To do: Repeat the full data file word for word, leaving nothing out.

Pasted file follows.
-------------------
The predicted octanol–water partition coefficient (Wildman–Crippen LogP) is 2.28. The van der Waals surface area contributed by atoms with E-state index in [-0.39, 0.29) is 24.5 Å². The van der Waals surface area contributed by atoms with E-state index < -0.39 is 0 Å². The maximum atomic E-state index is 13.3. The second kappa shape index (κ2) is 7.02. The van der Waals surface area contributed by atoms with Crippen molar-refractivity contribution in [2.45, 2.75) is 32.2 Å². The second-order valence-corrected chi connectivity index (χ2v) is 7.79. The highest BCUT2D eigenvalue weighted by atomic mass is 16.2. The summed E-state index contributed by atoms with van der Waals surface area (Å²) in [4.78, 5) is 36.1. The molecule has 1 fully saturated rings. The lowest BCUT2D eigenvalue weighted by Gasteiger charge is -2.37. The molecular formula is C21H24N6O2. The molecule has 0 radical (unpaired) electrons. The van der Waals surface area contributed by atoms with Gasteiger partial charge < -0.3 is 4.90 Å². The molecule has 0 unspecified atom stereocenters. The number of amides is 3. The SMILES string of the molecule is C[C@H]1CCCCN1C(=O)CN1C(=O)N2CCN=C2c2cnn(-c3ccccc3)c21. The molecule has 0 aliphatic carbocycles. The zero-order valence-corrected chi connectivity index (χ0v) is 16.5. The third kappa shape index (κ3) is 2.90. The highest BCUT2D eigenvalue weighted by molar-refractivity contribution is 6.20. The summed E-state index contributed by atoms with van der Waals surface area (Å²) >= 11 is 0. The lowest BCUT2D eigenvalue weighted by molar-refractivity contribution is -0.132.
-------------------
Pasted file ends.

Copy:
The predicted octanol–water partition coefficient (Wildman–Crippen LogP) is 2.28. The van der Waals surface area contributed by atoms with E-state index in [-0.39, 0.29) is 24.5 Å². The van der Waals surface area contributed by atoms with E-state index < -0.39 is 0 Å². The maximum atomic E-state index is 13.3. The second kappa shape index (κ2) is 7.02. The van der Waals surface area contributed by atoms with Crippen molar-refractivity contribution in [2.45, 2.75) is 32.2 Å². The second-order valence-corrected chi connectivity index (χ2v) is 7.79. The highest BCUT2D eigenvalue weighted by atomic mass is 16.2. The summed E-state index contributed by atoms with van der Waals surface area (Å²) in [4.78, 5) is 36.1. The molecule has 1 fully saturated rings. The lowest BCUT2D eigenvalue weighted by Gasteiger charge is -2.37. The molecular formula is C21H24N6O2. The molecule has 0 radical (unpaired) electrons. The van der Waals surface area contributed by atoms with Gasteiger partial charge < -0.3 is 4.90 Å². The molecule has 0 unspecified atom stereocenters. The number of amides is 3. The SMILES string of the molecule is C[C@H]1CCCCN1C(=O)CN1C(=O)N2CCN=C2c2cnn(-c3ccccc3)c21. The molecule has 0 aliphatic carbocycles. The zero-order valence-corrected chi connectivity index (χ0v) is 16.5. The third kappa shape index (κ3) is 2.90. The highest BCUT2D eigenvalue weighted by molar-refractivity contribution is 6.20. The summed E-state index contributed by atoms with van der Waals surface area (Å²) >= 11 is 0. The lowest BCUT2D eigenvalue weighted by molar-refractivity contribution is -0.132.